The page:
LĀL SIṄGH, BHĀĪ, ruler of the Sikh state of Kaithal, was the younger son of Bhāī Desū Siṅgh, founder of the principality. Unlike other rulers of the cis-Sutlej states, the Kaithal chiefs did not assume the title of rājah (king), but preferred to use the family epithet of Bhāī (lit.brother). Bhāī Desū Siṅgh, who fell out with Rājā Amar Siṅgh of Paṭiālā in 1778, sought the patronage of the Delhi Wazīr, Nawāb Majd ud-Daulah 'Abd ul-Ahad. The latter claimed from him arrears in payment of revenue plus a fine of four lakh rupees. Of this amount Desū Siṅgh arranged to pay three lakh rupees and in lieu of the balance payable he left his son, Lāl Siṅgh, as a hostage. As the balance was not forthcoming soon enough, Lāl Siṅgh was tortured. This embittered him and he became a rebel against his father, who on his release from Delhi interned him at Kaithal. When Desū Siṅgh died in 1781, Lāl Siṅgh was still in confinement. His elder brother Bahāl Siṅgh did all he could to keep him in prison, but Lāl Siṅgh contrived to escape, killed Bahāl Siṅgh and took possession of all the estates of his father. He was a politically shrewd person and could clearly see where his advantage lay. He had great influence with Rājā Bhāg Siṅgh of Jīnd; he befriended the powerful Dīwān Nānū Mall of Paṭiālā, and in the family dispute in the ruling family there he supported Rāṇī Ās Kaur against the weak-minded Rājā Sāhib Siṅgh. This strategy enabled him to retain possession of a few villages in distant districts of Fatehābād and Sirsā. He responded to the call of Bābā Sāhib Siṅgh Bedī for a religious war against the Afghāns of Rāikoṭ in 1798 and grabbed Rāi Ilyās' fort of Wākhā and its surrounding territory. He joined hands with the Marāṭhās to wipe out the British adventurer, George Thomas, in 1802, but was astute enough to perceive the rising influence of the British and, along with Rājā Bhāg Siṅgh, joined hands with them on 15 September 1803, preventing the Marāṭhās from making further inroads. According to Sir Lepel Griffin, "Lal Singh was, at the time of the British advance northwards, in 1809, the most powerful cis-Sutlej chief, after the Raja of Patiala." In 1819, Bhāī Karam Siṅgh son of Bhāī Dhannā Siṅgh and first cousin of Bhāī Lāl Siṅgh, died. Both his widow, Māī Bhāgbharī, and Bhāī Lāl Siṅgh made claims to his estates. The British government, however, allowed the latter to succeed to the estates with a small maintenance grant to the widow.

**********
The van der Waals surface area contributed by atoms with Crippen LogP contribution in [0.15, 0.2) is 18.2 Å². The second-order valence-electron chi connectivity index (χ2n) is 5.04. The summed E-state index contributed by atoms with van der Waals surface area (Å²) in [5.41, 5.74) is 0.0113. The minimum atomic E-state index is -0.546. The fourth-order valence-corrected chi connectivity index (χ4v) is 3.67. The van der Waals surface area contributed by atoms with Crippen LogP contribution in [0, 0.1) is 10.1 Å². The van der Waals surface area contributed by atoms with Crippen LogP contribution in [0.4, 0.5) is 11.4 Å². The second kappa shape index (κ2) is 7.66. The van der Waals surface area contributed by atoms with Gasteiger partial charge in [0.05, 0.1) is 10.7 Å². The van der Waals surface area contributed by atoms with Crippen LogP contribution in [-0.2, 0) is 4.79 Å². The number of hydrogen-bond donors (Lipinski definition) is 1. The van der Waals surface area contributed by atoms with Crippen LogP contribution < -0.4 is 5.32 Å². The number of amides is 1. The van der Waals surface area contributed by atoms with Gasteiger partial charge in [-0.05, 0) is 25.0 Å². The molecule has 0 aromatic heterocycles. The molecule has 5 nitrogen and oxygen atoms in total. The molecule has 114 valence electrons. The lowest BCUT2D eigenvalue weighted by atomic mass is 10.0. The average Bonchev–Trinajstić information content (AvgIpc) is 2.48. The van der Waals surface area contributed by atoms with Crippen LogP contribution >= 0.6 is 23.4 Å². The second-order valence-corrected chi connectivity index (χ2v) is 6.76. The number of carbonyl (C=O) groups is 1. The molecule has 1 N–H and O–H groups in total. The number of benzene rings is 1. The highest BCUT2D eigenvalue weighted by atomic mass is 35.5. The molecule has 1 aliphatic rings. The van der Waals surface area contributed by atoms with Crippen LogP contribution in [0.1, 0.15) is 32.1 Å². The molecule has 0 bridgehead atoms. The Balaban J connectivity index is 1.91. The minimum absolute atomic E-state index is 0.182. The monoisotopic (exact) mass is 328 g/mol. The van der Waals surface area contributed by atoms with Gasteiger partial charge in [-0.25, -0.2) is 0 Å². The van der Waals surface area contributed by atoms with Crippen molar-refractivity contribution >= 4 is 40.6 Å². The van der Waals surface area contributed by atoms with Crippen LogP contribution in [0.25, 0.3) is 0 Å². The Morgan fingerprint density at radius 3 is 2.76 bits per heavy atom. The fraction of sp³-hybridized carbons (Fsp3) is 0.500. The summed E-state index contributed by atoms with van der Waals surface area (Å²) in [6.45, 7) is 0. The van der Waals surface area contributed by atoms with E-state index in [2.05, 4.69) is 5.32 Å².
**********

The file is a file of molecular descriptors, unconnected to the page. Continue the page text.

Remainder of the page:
Bhāī Lāl Siṅgh died at Kaithal soon after.


  1. Griffin, Lepel, The Rajas of the Punjab [Reprint]. Delhi, 1977
  2. Gupta, Hari Ram, History of the Sikhs, vol. II. Delhi, 1978
  3. Santokh Siṅgh, Bhāī, Garb Gañjanī Ṭīkā. Lahore, 1910

Major Gurmukh Siṅgh (Retd.)